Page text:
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Wanting Us to Believe

January 31, 2011


As I watched the State of the Union speech last Tuesday, I found myself almost sucked in by the president’s words, as he, on the surface, struck what was for him a somewhat conciliatory tone. He even seemed to throw conservatives a few bones, such as tort reform, a potential corporate tax cut, and, now that Don’t Ask Don’t Tell has been repealed, a call for campuses across the country who banished military recruiters and ROTC programs to welcome them back. Unfortunately, we don’t need to scratch far below the surface to know that the speech was largely a sham. And that’s a shame.

Despite all the recent talk about civility, working together for the good of the country and so on, it’s clear that despite his veneer of willingness to work with Republicans on the national debt and deficit spending, Obama’s real intentions are to give those things lip service at best. Cuts of a mere $400 billion over 10 years represent the proverbial drops in the ocean. And, as David Limbaugh eloquently noted in his recent op-ed, the premise of Obama’s “investments” is his fundamental lack of confidence in the private sector and free market, as well as his commitment to faith in government as the primary engine for economic growth. Clearly, examples such as grain ethanol, solar panels and windmill power show how disastrously wrong this premise is.

Since the speech, Obama has been in the full campaign mode so typical of the last two Democrat presidents, whose intentions always trump real accomplishments (or damage) according to their supporters in the mainstream media. Events in Egypt have put a temporary dent in his re-election campaign efforts, and, depending on how he handles the situation, these events and others in the cauldron that is the Middle East could yet have a more significant impact on his presidency as time goes on. Whatever the impetus for the unrest in Egypt, we should have reasons to believe that radical Muslims, whether or not they are heading the protests and violence, are poised to take full advantage of a government overthrow. And it’s tough to have a great deal of confidence in the Obama-Clinton-Biden foreign policy team to deal effectively with this situation. What we could be seeing is the beginning of the end of so-called “moderate” Arab states such as Egypt, Jordan and perhaps even Saudi Arabia. This does not bode well for our interests in the region, including our continued dependence on foreign oil, the price of which will almost certainly skyrocket as the uncertain political situation continues.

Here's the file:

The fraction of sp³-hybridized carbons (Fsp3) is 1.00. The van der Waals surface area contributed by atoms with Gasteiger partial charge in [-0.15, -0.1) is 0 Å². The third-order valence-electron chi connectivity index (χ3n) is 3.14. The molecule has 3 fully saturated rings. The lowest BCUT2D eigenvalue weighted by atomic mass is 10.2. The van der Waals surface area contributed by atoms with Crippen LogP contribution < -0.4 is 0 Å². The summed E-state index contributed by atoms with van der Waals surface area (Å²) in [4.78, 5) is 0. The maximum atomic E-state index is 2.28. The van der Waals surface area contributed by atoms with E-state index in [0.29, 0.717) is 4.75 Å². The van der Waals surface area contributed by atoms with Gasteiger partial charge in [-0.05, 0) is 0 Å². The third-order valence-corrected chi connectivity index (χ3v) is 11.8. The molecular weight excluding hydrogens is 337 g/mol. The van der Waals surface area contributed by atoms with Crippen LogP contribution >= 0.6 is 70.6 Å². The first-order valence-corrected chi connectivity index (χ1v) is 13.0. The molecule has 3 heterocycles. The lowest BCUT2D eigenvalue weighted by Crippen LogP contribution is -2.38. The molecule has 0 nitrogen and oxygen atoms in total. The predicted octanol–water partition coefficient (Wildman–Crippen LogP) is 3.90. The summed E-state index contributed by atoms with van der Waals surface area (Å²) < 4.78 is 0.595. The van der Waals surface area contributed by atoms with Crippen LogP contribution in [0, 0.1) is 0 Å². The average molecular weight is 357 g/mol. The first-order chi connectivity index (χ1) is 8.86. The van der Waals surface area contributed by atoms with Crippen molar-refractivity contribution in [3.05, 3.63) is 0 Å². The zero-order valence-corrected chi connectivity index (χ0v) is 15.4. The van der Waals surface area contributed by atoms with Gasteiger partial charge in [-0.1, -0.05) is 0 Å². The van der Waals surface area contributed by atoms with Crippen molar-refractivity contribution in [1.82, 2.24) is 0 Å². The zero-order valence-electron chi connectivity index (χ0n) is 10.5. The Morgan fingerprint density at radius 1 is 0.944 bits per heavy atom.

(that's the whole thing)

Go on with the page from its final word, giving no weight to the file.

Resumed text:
Obama is banking on both the short memories of the American people and the general desire to want to believe his (or anyone’s) sunny forecasts for the future, even if only to avoid facing the reality of what the future may really hold. It appears, from a recent Time magazine front-page feature, that Obama is modeling himself now, stylistically if not politically, after Ronald Reagan, hoping that he can gain re-election after taking a beating in the mid-term elections. The faulty premises are numerous, but the biggest is that Reagan’s midterm loss in 1982, due to a bad economy, in any way resembles the self-admitted “shellacking” Obama took a couple of months ago because he tried to govern way to the left of what the country wanted. Besides the clear political differences, however, there are a couple of other reasons why even one as slick as Obama may not be able to pull this off. First, Reagan had an undeniable connection to the American people—real people from coast to coast—that Obama can never hope to have. Second, Obama will never have the credibility outside of his media minions that Reagan had—he’s simply told too many bold-faced lies. Hint to whomever the Republican 2012 candidate might be—just roll the audios and videos that catch the president in any number of lies and contradictions, and you can beat him with his own words.

Copyright ©2011 Phil Perkins

 


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